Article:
Harvey Singer and Vicki Singer Wolf are siblings who have both been diagnosed with Breast Cancer. Their family history has been affected by several different types of cancer over the years. Breast cancer has affected their Aunt who was diagnosed in 1988, their mother in 1995 and then 1 month later in 1995, Vicki was diagnosed with the first of four bouts over an eleven year span. In 2008 Harvey was diagnosed as well. They are both BRCA 2 Positive. They have 5 children between them and ALL ARE BOYS! Because each of their son’s has a 50/50 chance of also being BRCA 2 Positive, their goals are to create a life where this disease does not exist, can be easily managed or personally avoided by their day to day lifestyle.
HIS Breast Cancer Awareness
Written by Vicki Singer Wolf
October is filled with pink everywhere you turn to remind us or educate us about breast cancer awareness; we want to add a little blue! Almost all ads and articles are directed towards reminding women to have their annual mammogram or to check themselves. What if you’re a guy? YES that’s right, men can get breast cancer! Breast cancer isn’t just about women; it’s about men who can also be diagnosed with this disease.
Sir, You Have Breast Cancer! These are the words my brother heard on the other end of the telephone! My brother and I are both breast cancer survivors and both carriers of the BRCA genetic mutation for the breast cancer susceptibility gene. Our maternal aunt and mother are also breast cancer survivors as well as other family members deceased who were diagnosed with a host of different cancers.
After my third bout with breast cancer, I had genetic testing completed only to learn that I was a BRCA2 carrier. Although I explained everything to my brother, he really never believed that he had to be concerned about breast cancer. He was wrong! Between us we have 5 sons and each have a 50% chance of being a carrier of the BRCA gene which in addition to breast cancer as a male it can also lead to early onset prostate, melanoma, pancreatic and a other cancers.
This year it is projected that over 2,240 new cases of male breast cancer will be diagnosed and almost 500 men will die from the disease. Fifty percent of the worlds BRCA (breast cancer susceptibility gene) carriers are male and there is an increased risk from 1% closer to 6% of a diagnosis as a male if a carrier of the BRCA gene. The percentage fatality rate is often higher for men diagnosed with breast cancer as usually no one is checking, men don’t notice the symptoms, men are not aware they can have the disease and are not screened on a regular basis with current insurance regulations.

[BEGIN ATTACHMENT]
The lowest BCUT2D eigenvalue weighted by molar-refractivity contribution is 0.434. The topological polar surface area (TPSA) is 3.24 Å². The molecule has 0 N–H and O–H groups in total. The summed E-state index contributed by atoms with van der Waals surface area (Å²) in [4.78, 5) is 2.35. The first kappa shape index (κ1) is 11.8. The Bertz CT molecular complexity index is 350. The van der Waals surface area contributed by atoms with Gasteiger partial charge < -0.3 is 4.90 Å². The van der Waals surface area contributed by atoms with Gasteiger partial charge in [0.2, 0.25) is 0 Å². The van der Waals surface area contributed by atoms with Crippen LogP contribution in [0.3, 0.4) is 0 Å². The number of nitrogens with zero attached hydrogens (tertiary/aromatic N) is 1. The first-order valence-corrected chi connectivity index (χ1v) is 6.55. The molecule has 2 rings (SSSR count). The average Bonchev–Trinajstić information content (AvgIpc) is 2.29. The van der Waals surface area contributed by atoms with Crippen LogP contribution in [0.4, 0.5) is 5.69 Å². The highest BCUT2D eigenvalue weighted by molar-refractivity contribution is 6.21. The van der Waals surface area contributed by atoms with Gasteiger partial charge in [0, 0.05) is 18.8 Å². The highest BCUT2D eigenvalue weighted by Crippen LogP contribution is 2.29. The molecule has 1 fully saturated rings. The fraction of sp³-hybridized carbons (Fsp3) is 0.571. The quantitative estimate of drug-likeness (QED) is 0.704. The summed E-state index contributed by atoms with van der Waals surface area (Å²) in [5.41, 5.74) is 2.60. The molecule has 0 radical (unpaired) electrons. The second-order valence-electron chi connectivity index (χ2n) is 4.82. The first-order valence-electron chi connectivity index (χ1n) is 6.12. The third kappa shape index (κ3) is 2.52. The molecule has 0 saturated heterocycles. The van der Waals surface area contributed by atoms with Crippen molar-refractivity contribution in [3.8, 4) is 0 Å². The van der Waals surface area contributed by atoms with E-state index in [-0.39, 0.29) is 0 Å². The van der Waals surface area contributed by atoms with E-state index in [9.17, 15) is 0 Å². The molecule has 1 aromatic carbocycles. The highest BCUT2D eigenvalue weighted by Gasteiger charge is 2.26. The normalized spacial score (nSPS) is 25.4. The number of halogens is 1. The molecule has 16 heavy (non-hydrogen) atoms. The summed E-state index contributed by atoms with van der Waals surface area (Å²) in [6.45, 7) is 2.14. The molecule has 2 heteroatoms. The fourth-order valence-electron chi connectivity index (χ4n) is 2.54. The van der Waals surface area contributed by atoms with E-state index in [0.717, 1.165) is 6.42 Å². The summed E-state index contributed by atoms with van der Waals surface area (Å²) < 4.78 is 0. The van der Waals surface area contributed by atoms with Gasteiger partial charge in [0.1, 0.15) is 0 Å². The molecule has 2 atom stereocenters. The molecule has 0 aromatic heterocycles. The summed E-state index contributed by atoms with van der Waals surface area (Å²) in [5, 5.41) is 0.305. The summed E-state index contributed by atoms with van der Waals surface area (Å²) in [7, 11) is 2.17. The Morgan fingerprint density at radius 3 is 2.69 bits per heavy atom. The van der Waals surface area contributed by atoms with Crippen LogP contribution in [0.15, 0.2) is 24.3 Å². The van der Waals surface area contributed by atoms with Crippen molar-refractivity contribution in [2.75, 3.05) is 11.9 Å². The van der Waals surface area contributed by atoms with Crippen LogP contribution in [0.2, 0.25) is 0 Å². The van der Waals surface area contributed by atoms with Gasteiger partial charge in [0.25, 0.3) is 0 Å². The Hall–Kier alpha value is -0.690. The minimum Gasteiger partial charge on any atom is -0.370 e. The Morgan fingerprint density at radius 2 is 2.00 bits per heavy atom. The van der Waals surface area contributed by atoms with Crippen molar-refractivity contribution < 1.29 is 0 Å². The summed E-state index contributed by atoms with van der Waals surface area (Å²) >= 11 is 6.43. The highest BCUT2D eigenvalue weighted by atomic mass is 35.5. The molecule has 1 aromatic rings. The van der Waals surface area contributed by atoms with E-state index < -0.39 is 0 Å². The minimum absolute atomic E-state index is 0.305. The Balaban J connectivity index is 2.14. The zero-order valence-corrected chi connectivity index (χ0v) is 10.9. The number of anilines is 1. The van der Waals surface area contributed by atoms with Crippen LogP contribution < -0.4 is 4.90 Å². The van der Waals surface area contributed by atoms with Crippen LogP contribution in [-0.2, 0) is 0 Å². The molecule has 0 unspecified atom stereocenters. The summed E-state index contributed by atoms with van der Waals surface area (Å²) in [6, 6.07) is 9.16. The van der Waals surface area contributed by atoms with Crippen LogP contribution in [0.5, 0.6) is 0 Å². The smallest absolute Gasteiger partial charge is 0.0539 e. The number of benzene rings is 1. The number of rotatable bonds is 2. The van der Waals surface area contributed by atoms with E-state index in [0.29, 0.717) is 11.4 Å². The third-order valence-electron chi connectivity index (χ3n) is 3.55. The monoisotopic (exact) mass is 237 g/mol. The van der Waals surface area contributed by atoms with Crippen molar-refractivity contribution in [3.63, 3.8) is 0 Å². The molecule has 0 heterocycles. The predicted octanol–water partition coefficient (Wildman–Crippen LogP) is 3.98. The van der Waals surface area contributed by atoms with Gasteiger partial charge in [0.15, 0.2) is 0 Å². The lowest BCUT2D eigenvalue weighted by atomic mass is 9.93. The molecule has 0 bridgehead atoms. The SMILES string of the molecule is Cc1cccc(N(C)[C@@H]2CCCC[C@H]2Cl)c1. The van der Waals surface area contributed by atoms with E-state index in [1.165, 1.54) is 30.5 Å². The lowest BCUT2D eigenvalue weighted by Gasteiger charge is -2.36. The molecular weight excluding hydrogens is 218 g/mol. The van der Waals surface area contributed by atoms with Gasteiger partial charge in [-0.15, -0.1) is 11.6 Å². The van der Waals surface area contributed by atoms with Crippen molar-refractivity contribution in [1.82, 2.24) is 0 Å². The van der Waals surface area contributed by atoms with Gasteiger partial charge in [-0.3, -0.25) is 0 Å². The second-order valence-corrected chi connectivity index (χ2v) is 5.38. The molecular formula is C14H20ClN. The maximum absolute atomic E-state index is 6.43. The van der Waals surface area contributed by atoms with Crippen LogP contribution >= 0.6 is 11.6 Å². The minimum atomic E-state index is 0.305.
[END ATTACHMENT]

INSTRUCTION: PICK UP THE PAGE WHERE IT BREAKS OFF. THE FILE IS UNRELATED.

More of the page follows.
Breast cancer doesn’t just affect sisters and daughter’s, breast cancer affects sons and brothers. Male breast cancer treatment consists of mastectomy due to the limited amount of tissue and often followed with some or all; radiation therapy, chemotherapy and hormone therapy.
While researching for information regarding male breast cancer, we learned there was not much available unless you wanted to read about someone who lost a loved one to the disease. Harvey and I decided we needed to help bring awareness as most men, women and professionals do not know that men can be diagnosed with this “woman’s” disease.
In 2009 we founded our nonprofit organization called HIS Breast Cancer Awareness and developed a very informative web site for education, insight, prevention and a place for men to learn they are not alone with the stigmas that surround them.
In addition, Harvey released his book, Sir, You Have Breast Cancer! about his life leading up to and including his diagnosis of male breast cancer which can be found on the SHOP (http://hisbreastcancer.org/shop.html) page of the web site or on amazon.com.
Changes need to be made, but it all begins with awareness and education. Men should have their yearly physical include a breast exam in addition to their prostate, discussions with their doctors and even mammograms for early detection when breast cancer is part of their family health history. We need to add some blue to the pink ribbon and we hope with your efforts and support, together we can make the changes needed to save lives.
Editor; Vicki Singer Wolf, Co-founder
HIS Breast Cancer Awareness
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